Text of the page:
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Once upon an Instagram post… Plum was only a few weeks old, and the Plum Scanner still seemed a distant dream for Amandine and Marion who were calculating quotes in their living room. As for Alexandra, she was spending more time scouring social media in search of inspiration for her newly signed 80m2 home than she was writing articles. What happened next is one of our favourite stories. As if by fate, an order mishap led Alexandra to join our adventure as a Plum writer before becoming responsible for all content creation. She is the mysterious author behind most of the articles you read here! Therefore, it comes as no surprise that the centre piece of her homely cocoon in Versailles is in fact the kitchen. Want to explore?
Measuring tape in one hand, sketches in the other, you’d think she’s been doing this her whole life, and yet no. “Interior design is a profession, but it’s not mine!” asserts Alexandra. A keen decorator, Alexandra had to improvise as site manager during the renovation of her apartment in the heart of the historic town of Versailles. “I dreamed of finding a place in its original form that I could totally redesign. And that’s exactly what I got!” The design process has been a delight for Alexandra. Choosing the colours, the kitchen layout, the lights and the small accessories, she’s been like a kid in a playground. “The structural work has been a different story! It’s best to seek professional support and not to underestimate the amount of time you’ll need to spend on site.”
This journalist did a lot more than just give the walls a fresh lick of paint. “We created a corridor connecting the two adjoining bedrooms and played around with the layout, swapping the 1960’s kitchen with the cramped bathroom.” Semi-open to the living room, the kitchen has been designed to be a communal space allowing people to come and go, where Alexandra can pass down her love of baking to her two sons. “I guess there’s no need to explain why we chose parquet effect tiles for the floor!”
Designed to resemble a bookcase, the kitchen is lined with Metod cabinets paired with our Blue 02 - Bleu nuit matte lacquer fronts. Painted in this same colour by a professional carpenter, the kitchen shelves elegantly displaying crockery and bottles of wine are an accumulation of Alexandra’s imagination and design skills. However, not every vision was achievable. Due to financial constraints, her dream of a natural stone countertop had to be set aside and a new solution found: marble-effect porcelain stoneware. “These 120cm slabs were cut to size before our contractor then glued them to the countertop,” explains Alexandra. “The edge of the countertop is concealed by a Plum plinth cut to the exact width.”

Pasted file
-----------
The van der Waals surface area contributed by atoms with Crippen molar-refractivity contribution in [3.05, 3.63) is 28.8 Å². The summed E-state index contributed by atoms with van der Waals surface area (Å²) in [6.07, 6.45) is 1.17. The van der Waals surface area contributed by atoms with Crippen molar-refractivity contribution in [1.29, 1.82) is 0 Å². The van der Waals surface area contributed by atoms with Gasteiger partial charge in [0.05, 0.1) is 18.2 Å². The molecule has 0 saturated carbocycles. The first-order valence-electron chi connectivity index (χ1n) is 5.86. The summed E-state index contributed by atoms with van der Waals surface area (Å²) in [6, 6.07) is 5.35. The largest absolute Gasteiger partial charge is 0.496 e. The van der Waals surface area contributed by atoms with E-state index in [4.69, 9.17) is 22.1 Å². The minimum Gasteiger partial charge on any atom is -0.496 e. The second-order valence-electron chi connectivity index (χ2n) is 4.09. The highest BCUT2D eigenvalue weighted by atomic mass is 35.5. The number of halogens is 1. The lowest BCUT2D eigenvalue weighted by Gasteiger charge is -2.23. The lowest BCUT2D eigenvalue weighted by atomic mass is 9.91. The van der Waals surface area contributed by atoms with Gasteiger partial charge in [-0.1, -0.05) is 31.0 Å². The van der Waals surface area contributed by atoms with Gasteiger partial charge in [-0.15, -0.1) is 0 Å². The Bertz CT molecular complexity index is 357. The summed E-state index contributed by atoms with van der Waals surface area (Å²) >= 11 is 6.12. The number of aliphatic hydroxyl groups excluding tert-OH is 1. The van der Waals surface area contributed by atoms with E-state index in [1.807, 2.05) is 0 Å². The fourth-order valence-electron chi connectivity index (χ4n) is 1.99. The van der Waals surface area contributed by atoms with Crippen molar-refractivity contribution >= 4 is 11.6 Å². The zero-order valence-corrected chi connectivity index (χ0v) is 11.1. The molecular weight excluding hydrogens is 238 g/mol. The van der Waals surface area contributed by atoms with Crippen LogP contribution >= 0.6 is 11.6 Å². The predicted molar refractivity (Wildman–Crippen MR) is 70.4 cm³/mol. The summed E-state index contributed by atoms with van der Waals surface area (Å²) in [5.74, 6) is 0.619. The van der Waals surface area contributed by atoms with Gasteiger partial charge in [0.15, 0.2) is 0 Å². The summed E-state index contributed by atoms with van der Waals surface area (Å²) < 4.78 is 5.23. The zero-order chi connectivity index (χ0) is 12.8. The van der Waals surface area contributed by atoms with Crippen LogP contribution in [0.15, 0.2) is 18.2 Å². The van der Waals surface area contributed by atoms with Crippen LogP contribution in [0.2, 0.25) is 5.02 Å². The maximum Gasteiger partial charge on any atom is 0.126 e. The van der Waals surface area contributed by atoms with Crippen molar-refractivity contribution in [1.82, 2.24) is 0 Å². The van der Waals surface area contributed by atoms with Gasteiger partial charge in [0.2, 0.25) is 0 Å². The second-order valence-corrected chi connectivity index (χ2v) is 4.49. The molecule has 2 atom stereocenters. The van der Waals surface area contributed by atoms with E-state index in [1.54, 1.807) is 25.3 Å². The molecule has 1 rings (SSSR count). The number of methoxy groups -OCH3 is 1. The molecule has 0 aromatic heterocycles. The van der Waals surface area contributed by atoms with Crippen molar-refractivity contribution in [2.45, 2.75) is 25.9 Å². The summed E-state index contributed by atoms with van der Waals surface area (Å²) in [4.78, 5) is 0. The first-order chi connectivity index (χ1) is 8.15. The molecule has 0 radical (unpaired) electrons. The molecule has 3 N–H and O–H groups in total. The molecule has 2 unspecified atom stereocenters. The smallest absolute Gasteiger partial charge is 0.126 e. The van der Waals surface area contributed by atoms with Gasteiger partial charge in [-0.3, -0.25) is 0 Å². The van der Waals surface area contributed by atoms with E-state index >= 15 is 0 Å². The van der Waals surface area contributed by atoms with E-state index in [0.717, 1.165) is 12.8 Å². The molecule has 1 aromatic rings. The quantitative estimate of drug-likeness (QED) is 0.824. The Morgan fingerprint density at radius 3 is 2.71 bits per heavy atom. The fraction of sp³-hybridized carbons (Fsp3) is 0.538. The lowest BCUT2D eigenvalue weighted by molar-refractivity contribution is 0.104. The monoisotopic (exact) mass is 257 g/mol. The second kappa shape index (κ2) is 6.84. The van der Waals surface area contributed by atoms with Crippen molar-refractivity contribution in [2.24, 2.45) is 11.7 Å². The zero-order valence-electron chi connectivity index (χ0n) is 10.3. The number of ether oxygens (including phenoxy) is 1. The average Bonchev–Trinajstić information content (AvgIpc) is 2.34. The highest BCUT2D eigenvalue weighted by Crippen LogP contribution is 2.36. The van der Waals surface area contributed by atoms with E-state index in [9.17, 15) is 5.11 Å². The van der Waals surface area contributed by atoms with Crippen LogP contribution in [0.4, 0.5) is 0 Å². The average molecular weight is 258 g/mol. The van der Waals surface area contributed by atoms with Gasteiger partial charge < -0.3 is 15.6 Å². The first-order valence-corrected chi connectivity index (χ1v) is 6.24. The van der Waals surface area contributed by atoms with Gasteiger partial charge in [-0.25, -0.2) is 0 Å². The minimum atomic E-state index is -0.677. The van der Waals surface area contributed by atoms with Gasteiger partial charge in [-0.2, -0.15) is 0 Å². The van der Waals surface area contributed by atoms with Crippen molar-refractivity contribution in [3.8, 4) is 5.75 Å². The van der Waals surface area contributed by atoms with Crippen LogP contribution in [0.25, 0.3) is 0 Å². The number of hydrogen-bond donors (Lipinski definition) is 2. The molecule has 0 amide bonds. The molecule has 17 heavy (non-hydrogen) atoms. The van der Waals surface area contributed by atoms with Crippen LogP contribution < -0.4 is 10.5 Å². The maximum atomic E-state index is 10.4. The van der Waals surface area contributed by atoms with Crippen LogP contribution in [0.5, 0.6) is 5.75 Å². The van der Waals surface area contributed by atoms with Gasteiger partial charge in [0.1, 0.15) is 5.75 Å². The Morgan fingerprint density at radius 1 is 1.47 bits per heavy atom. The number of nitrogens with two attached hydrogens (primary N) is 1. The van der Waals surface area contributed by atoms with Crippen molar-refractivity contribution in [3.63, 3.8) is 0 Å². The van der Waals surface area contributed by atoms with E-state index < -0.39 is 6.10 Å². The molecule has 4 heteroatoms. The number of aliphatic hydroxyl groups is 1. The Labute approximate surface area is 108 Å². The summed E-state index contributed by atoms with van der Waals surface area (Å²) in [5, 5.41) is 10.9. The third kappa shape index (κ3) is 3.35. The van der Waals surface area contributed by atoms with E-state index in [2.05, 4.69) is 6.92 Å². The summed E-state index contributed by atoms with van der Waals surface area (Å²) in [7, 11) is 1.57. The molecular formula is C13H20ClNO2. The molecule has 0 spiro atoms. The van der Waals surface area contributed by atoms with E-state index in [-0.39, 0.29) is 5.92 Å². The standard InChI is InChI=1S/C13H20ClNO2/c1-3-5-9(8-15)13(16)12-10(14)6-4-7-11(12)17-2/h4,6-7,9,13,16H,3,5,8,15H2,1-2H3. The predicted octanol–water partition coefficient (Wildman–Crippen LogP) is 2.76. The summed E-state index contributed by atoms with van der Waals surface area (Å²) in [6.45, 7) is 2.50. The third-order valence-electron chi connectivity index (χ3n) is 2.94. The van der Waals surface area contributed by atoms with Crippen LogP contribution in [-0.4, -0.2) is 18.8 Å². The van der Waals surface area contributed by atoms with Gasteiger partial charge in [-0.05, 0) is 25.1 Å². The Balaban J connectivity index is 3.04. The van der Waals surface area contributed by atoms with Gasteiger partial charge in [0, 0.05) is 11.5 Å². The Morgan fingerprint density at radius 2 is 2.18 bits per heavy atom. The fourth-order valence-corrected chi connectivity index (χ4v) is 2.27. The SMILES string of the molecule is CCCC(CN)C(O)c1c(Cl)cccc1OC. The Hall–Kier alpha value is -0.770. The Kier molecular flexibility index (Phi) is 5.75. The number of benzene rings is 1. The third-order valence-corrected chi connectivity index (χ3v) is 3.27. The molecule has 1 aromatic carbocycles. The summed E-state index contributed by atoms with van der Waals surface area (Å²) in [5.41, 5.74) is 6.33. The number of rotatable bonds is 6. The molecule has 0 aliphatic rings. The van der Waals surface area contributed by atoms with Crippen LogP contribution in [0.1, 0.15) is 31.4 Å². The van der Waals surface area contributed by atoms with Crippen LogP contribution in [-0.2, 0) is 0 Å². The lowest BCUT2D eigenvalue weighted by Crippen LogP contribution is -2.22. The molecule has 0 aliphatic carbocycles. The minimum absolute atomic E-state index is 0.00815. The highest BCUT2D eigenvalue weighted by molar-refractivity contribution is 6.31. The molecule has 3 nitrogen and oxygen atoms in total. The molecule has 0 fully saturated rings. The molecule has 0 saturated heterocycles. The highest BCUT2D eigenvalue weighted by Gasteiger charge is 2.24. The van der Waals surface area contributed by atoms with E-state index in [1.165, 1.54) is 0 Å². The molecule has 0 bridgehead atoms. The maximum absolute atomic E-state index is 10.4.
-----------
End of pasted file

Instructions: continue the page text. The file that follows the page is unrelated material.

Separated from the kitchen by a sliding door, light streams freely into the bathroom where the same carefully curated style continues. But no need to count the Carrez square metres in this room because: “There aren’t any! The contractor calculated the gaps to the exact millimetre for the bath and vanity unit.” The secret weapon? A low wall along one side of the room ensures the pipes and drains are tucked out of sight, avoiding an eyesore while also creating a practical shelf. Placed directly above the bathtub, the two black-edged partitions bring a contemporary touch while serving as a shower.
We retrace our steps. The new corridor, dominated by the XXL reproduction of a 19th century engraving published by Les Dominotiers, connects the two bedrooms. The use of natural materials (washed linen, cane, raw wood) is one of the main features of Alexandra and Romain’s bedroom. Farrow & Ball’s Stiffkey Blue covers the bedside wall, directing attention towards the Alix D. Reynis hanging lights and antique trunk serving as a bedside table. The Cole & Son’s Nuvolette wallpaper adorns the adjacent wall with dreamy clouds. In the corner sits an oak desk, hand-made by Alexandra herself. "The walls aren't straight, neither are the floors, so we had to opt for plan B!" A sneak peek at where she writes all her witty posts you love so much!
Welcome to the kid’s kingdom! The couple’s two young boys share this attic room in which no square metre is left unused. The sloping ceiling is accommodated by a self-made bookcase while the unoccupied space created by a recess has been cleverly filled with a made-to-measure wardrobe. The green walls and accessories create a cocoon effect, highlighting the natural wood and souvenirs collected during their travels. “It’s a joyful mashup of their passions and memories!”
Alexandra jokingly admits her biggest struggle was keeping the joyful mess out of the living room. “I wasn’t successful every day!” Her collection of treasures gathered from around the world as well as from her grandmother’s attic give the room a special charm. “She lived in Tahiti and in Africa. Every shell and book has its own story!” Not wanting the living room to resemble a bric brac shop, Alexandra has found the perfect balance between new and old. The lights, designed by Constance Guisset for Petite Friture, the Socialite Family and Sarah Lavoine, keep the room anchored in modern time.
Black is a recurring theme throughout the home, from the Tapiovaara chairs "found at the Lyon flea market and repainted" to the Honoré armchair, door frames and handles, these eye-catching touches create a sense of harmony. Meanwhile, the white linen and duck blue velvet bring a touch of colour to this room, bathed in sunlight from morning to night. The mercury mirror, taken from the former corridor connecting the bathroom and the kitchen, has found a new home above the crackling fireplace. “Our idea of happiness!”